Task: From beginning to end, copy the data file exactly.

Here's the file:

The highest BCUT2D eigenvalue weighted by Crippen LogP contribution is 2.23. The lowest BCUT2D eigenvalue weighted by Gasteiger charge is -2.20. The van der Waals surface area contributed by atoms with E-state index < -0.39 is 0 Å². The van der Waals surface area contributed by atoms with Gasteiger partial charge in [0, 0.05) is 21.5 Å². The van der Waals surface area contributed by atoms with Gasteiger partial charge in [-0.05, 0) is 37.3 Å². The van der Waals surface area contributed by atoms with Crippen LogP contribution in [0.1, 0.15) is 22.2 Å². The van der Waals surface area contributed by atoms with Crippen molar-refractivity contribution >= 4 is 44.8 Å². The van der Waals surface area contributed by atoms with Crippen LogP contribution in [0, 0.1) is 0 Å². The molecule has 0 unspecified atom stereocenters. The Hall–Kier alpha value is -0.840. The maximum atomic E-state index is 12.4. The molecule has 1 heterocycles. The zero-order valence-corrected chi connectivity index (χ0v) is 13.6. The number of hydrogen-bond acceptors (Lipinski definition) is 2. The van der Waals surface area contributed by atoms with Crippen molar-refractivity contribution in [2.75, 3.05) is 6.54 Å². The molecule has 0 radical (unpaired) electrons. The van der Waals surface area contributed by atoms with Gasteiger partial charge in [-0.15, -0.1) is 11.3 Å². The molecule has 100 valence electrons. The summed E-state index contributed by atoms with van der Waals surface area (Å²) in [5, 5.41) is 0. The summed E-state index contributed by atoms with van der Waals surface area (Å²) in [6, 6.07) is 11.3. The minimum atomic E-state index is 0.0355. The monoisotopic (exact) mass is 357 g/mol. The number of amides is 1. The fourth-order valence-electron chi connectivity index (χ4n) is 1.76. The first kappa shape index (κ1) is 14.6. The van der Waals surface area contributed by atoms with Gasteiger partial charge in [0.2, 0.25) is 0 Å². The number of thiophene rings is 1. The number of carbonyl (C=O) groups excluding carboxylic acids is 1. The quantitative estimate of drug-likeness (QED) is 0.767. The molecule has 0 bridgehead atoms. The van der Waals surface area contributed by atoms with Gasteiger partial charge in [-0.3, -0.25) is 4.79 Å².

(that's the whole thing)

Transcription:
The highest BCUT2D eigenvalue weighted by Crippen LogP contribution is 2.23. The lowest BCUT2D eigenvalue weighted by Gasteiger charge is -2.20. The van der Waals surface area contributed by atoms with E-state index < -0.39 is 0 Å². The van der Waals surface area contributed by atoms with Gasteiger partial charge in [0, 0.05) is 21.5 Å². The van der Waals surface area contributed by atoms with Gasteiger partial charge in [-0.05, 0) is 37.3 Å². The van der Waals surface area contributed by atoms with Crippen LogP contribution in [0.1, 0.15) is 22.2 Å². The van der Waals surface area contributed by atoms with Crippen molar-refractivity contribution >= 4 is 44.8 Å². The van der Waals surface area contributed by atoms with Crippen LogP contribution in [0, 0.1) is 0 Å². The molecule has 0 unspecified atom stereocenters. The Hall–Kier alpha value is -0.840. The maximum atomic E-state index is 12.4. The molecule has 1 heterocycles. The zero-order valence-corrected chi connectivity index (χ0v) is 13.6. The number of hydrogen-bond acceptors (Lipinski definition) is 2. The van der Waals surface area contributed by atoms with Crippen molar-refractivity contribution in [2.75, 3.05) is 6.54 Å². The molecule has 0 radical (unpaired) electrons. The van der Waals surface area contributed by atoms with Gasteiger partial charge in [-0.15, -0.1) is 11.3 Å². The molecule has 100 valence electrons. The summed E-state index contributed by atoms with van der Waals surface area (Å²) in [5, 5.41) is 0. The summed E-state index contributed by atoms with van der Waals surface area (Å²) in [6, 6.07) is 11.3. The minimum atomic E-state index is 0.0355. The monoisotopic (exact) mass is 357 g/mol. The number of amides is 1. The fourth-order valence-electron chi connectivity index (χ4n) is 1.76. The first kappa shape index (κ1) is 14.6. The van der Waals surface area contributed by atoms with Gasteiger partial charge in [0.2, 0.25) is 0 Å². The number of thiophene rings is 1. The number of carbonyl (C=O) groups excluding carboxylic acids is 1. The quantitative estimate of drug-likeness (QED) is 0.767. The molecule has 0 bridgehead atoms. The van der Waals surface area contributed by atoms with Gasteiger partial charge in [-0.3, -0.25) is 4.79 Å².